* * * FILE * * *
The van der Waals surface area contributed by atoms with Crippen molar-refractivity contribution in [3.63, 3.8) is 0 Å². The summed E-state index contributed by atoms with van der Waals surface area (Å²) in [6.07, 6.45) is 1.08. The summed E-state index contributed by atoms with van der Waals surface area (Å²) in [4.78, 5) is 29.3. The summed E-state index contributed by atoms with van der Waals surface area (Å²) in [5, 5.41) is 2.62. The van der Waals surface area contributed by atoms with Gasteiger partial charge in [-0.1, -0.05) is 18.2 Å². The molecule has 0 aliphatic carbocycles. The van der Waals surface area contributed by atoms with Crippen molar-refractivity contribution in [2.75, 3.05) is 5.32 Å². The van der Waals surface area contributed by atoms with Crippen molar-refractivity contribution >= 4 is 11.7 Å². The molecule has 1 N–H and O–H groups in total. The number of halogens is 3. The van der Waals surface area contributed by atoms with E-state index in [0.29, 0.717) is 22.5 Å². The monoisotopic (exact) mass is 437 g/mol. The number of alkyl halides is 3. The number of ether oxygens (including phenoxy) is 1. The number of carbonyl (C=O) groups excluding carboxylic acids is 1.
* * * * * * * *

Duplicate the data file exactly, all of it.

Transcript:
The van der Waals surface area contributed by atoms with Crippen molar-refractivity contribution in [3.63, 3.8) is 0 Å². The summed E-state index contributed by atoms with van der Waals surface area (Å²) in [6.07, 6.45) is 1.08. The summed E-state index contributed by atoms with van der Waals surface area (Å²) in [4.78, 5) is 29.3. The summed E-state index contributed by atoms with van der Waals surface area (Å²) in [5, 5.41) is 2.62. The van der Waals surface area contributed by atoms with Gasteiger partial charge in [-0.1, -0.05) is 18.2 Å². The molecule has 0 aliphatic carbocycles. The van der Waals surface area contributed by atoms with Crippen molar-refractivity contribution in [2.75, 3.05) is 5.32 Å². The van der Waals surface area contributed by atoms with Crippen molar-refractivity contribution >= 4 is 11.7 Å². The molecule has 1 N–H and O–H groups in total. The number of halogens is 3. The van der Waals surface area contributed by atoms with E-state index in [0.29, 0.717) is 22.5 Å². The monoisotopic (exact) mass is 437 g/mol. The number of alkyl halides is 3. The number of ether oxygens (including phenoxy) is 1. The number of carbonyl (C=O) groups excluding carboxylic acids is 1.